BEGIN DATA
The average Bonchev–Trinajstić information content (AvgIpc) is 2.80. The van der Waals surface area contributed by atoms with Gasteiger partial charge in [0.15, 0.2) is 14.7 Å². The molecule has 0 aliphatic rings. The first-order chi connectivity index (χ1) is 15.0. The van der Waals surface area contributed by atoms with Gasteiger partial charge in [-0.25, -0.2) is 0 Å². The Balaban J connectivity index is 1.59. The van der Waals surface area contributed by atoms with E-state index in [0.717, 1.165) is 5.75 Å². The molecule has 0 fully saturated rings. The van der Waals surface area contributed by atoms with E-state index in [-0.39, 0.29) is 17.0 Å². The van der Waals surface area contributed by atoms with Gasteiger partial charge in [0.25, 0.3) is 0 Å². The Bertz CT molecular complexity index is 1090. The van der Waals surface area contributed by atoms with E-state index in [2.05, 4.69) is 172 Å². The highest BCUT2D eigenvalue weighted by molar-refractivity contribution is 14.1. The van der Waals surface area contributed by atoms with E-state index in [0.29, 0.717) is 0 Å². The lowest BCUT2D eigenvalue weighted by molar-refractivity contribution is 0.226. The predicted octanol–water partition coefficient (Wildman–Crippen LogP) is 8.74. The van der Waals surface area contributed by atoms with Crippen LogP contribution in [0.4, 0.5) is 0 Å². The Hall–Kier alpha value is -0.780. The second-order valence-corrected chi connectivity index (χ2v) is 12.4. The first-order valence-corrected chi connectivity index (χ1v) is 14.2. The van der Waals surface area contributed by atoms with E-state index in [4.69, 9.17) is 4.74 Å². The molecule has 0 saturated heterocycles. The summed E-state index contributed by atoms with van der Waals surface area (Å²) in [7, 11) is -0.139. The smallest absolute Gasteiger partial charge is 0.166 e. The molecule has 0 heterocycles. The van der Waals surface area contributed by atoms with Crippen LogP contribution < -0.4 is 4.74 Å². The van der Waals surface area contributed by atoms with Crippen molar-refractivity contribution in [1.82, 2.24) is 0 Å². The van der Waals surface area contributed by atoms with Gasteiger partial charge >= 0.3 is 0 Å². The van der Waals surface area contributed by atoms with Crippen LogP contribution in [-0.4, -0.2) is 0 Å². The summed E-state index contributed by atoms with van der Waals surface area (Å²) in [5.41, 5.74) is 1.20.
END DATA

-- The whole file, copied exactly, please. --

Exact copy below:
The average Bonchev–Trinajstić information content (AvgIpc) is 2.80. The van der Waals surface area contributed by atoms with Gasteiger partial charge in [0.15, 0.2) is 14.7 Å². The molecule has 0 aliphatic rings. The first-order chi connectivity index (χ1) is 15.0. The van der Waals surface area contributed by atoms with Gasteiger partial charge in [-0.25, -0.2) is 0 Å². The Balaban J connectivity index is 1.59. The van der Waals surface area contributed by atoms with E-state index in [0.717, 1.165) is 5.75 Å². The molecule has 0 fully saturated rings. The van der Waals surface area contributed by atoms with E-state index in [-0.39, 0.29) is 17.0 Å². The van der Waals surface area contributed by atoms with Gasteiger partial charge in [0.25, 0.3) is 0 Å². The Bertz CT molecular complexity index is 1090. The van der Waals surface area contributed by atoms with E-state index in [2.05, 4.69) is 172 Å². The highest BCUT2D eigenvalue weighted by molar-refractivity contribution is 14.1. The van der Waals surface area contributed by atoms with E-state index in [0.29, 0.717) is 0 Å². The lowest BCUT2D eigenvalue weighted by molar-refractivity contribution is 0.226. The predicted octanol–water partition coefficient (Wildman–Crippen LogP) is 8.74. The van der Waals surface area contributed by atoms with Crippen LogP contribution in [0.4, 0.5) is 0 Å². The Hall–Kier alpha value is -0.780. The second-order valence-corrected chi connectivity index (χ2v) is 12.4. The first-order valence-corrected chi connectivity index (χ1v) is 14.2. The van der Waals surface area contributed by atoms with E-state index in [4.69, 9.17) is 4.74 Å². The molecule has 0 saturated heterocycles. The summed E-state index contributed by atoms with van der Waals surface area (Å²) in [7, 11) is -0.139. The smallest absolute Gasteiger partial charge is 0.166 e. The molecule has 0 heterocycles. The van der Waals surface area contributed by atoms with Crippen LogP contribution < -0.4 is 4.74 Å². The van der Waals surface area contributed by atoms with Crippen molar-refractivity contribution in [1.82, 2.24) is 0 Å². The van der Waals surface area contributed by atoms with Gasteiger partial charge >= 0.3 is 0 Å². The van der Waals surface area contributed by atoms with Crippen LogP contribution in [-0.4, -0.2) is 0 Å². The summed E-state index contributed by atoms with van der Waals surface area (Å²) in [5.41, 5.74) is 1.20.